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Chapter Eight New-Product Development and Product Life-Cycle Strategies.

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Presentation on theme: "Chapter Eight New-Product Development and Product Life-Cycle Strategies."— Presentation transcript:

1 Chapter Eight New-Product Development and Product Life-Cycle Strategies

2 Roadmap: Previewing the Concepts Copyright 2007, Prentice Hall, Inc.8-2 1.Explain how companies find and develop new-product ideas. 2.List and define the steps in the new- product development process. 3.Describe the stages of the product life cycle. 4.Describe how marketing strategies change during the product’s life cycle.

3 Copyright 2007, Prentice Hall, Inc.8-3 Firm History  Steve Jobs’s creativity led to innovation in user friendliness of computers.  LazerWriters and the Macintosh established Apple firmly in desktop publishing market.  Status as market share leader and innovator was lost in the late 1980s after Jobs left the company. Apple Computer – Innovation at Work Case Study Firm Recovery  Steve Jobs returns in 1997 and revitalizes Apple by first launching the iMac.  The Mac OS X next breaks ground and acts as a launching pad for a new generation of computers and software products.  iPod and iTunes change the face of music and are the hit of the decade.

4 Copyright 2007, Prentice Hall, Inc.8-4 New-Product Development Strategy  Strategies for obtaining new-product ideas: –Acquisition of companies, patents, licenses –New product development, product improvements and modifications

5 Copyright 2007, Prentice Hall, Inc.8-5 New-Product Failures  Only 10% of new consumer products are still on the market and profitable after 3 years.  Industrial products failure rate as high as 30%.  Why do products fail? –Overestimation of market size –Design problems –Incorrectly positioned, priced, or advertised –Pushed despite poor marketing research findings –Development costs –Competition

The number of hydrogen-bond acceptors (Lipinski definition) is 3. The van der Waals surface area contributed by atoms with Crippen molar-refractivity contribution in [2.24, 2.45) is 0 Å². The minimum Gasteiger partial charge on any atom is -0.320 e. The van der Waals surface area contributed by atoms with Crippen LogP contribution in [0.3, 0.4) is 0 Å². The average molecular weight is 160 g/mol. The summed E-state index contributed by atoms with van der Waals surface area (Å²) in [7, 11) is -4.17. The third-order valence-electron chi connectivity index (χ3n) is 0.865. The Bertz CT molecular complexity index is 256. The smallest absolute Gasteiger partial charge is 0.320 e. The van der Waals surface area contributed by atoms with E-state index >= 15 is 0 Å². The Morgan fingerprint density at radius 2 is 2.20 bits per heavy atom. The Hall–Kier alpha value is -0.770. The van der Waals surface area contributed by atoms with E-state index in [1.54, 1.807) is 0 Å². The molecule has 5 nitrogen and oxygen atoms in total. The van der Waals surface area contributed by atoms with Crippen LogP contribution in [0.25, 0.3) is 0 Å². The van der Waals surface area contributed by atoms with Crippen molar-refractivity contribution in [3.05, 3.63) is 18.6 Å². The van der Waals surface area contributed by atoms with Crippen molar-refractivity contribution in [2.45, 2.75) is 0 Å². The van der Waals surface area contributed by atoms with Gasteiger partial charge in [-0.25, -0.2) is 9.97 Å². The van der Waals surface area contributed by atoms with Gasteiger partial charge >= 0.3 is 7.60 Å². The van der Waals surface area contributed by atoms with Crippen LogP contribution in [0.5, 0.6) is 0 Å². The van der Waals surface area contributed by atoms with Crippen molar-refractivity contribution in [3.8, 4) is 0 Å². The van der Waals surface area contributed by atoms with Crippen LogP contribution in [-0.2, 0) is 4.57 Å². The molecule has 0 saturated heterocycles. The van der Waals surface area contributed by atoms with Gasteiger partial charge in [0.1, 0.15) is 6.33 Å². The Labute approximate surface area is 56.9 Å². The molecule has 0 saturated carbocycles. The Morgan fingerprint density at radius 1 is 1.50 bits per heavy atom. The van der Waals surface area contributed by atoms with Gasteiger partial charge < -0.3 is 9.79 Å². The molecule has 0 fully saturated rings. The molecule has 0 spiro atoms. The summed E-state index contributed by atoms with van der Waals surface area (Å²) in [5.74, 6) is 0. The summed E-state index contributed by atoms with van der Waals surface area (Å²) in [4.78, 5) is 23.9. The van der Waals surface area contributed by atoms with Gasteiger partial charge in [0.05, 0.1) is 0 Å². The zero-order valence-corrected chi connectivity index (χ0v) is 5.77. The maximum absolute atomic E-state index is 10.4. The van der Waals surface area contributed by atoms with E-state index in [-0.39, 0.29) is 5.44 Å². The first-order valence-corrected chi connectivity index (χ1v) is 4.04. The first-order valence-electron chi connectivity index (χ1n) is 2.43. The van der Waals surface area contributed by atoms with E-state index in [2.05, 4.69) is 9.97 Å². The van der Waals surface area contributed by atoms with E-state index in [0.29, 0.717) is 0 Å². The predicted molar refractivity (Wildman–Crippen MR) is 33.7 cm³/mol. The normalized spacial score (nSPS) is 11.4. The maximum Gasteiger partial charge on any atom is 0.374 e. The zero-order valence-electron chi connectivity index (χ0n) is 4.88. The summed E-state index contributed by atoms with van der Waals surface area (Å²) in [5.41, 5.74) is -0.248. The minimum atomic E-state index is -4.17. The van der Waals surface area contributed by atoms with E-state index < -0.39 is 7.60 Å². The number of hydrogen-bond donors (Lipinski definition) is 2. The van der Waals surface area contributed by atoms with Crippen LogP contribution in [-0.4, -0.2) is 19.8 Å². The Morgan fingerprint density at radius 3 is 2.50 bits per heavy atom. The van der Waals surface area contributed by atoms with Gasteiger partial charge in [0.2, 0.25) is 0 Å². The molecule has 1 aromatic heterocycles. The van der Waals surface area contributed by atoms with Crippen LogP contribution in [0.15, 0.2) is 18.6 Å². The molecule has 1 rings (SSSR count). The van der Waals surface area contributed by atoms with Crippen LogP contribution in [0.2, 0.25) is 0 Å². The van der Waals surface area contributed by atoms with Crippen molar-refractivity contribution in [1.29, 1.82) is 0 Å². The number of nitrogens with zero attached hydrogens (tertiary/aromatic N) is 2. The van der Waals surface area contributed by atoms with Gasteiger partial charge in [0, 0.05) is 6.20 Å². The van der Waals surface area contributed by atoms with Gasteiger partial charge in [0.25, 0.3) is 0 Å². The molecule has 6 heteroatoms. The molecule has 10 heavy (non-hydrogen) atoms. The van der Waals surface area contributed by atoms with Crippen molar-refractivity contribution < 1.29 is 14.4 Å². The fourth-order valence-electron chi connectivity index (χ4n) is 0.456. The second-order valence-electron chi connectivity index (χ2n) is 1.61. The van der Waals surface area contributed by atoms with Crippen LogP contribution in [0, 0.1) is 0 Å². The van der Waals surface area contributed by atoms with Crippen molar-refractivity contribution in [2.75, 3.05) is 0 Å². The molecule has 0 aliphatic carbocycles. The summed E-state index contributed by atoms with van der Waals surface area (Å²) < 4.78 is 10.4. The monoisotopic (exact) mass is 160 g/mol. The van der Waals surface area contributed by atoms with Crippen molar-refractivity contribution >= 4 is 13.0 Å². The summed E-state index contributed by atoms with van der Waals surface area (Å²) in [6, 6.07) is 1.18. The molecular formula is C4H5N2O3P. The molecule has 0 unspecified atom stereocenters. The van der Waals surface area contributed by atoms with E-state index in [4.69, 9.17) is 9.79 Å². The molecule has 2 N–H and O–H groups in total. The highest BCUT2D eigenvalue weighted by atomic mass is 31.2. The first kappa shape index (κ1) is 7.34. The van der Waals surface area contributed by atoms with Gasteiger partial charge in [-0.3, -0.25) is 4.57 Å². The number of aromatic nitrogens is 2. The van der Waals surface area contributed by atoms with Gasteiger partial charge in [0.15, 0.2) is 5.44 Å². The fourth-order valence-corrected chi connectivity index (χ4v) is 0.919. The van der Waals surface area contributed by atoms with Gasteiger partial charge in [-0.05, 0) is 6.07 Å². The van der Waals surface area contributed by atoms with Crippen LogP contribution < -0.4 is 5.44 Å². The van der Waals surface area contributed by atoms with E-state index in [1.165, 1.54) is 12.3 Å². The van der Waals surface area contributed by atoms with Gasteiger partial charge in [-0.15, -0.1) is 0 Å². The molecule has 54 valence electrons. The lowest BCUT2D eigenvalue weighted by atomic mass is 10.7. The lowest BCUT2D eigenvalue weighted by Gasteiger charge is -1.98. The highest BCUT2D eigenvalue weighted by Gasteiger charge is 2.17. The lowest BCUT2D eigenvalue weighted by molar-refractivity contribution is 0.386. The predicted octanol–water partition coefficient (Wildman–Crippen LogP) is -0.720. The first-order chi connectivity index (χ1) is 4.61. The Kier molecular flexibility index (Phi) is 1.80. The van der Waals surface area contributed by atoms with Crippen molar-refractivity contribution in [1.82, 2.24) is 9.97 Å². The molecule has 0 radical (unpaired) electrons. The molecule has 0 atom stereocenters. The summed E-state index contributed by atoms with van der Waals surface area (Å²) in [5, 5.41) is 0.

6 Copyright 2007, Prentice Hall, Inc.8-6 Major Stages in New-Product Development  Idea generation  Idea screening  Concept development and testing  Marketing strategy development  Business analysis  Product development  Test marketing  Commercialization

7 Copyright 2007, Prentice Hall, Inc.8-7 Idea Generation  Internal sources: –Company employees at all levels  External sources: –Customers –Competitors –Distributors –Suppliers –Outsourcing

8 Copyright 2007, Prentice Hall, Inc.8-8 Idea Screening  Process used to spot good ideas and drop poor ones. –Executives provide a description of the product along with estimates of market size, product price, development time and costs, manufacturing costs, and rate of return. –Evaluated against a set of company criteria for new products.

9 Copyright 2007, Prentice Hall, Inc.8-9 Concept Development and Testing  Product Idea: –idea for a possible product that the company can see itself offering.  Product Concept: –detailed version of the idea stated in meaningful consumer terms.  Product Image: –the way consumers perceive an actual or potential product.

10 Copyright 2007, Prentice Hall, Inc.8-10 Marketing Strategy Development  Part One: –Describes the target market, planned product positions, sales, market share, and profit goals.  Part Two: –Outlines the product’s planned price, distribution, and marketing budget.  Part Three: –Describes the long-run sales and profit goals, marketing mix strategy.

11 Copyright 2007, Prentice Hall, Inc.8-11 Business Analysis  Involves a review of the sales, costs, and profit projections to assess fit with company objectives.  If results are positive, project moves to the product development phase.

12 Copyright 2007, Prentice Hall, Inc.8-12 Product Development  Develop concept into physical product.  Calls for large jump in investment.  Prototypes are made.  Prototype must have correct physical features and convey psychological characteristics.

13 Copyright 2007, Prentice Hall, Inc.8-13 Test Marketing  Product and program introduced in more realistic market setting.  Not needed for all products.  Can be expensive and time consuming, but better than making major marketing mistake.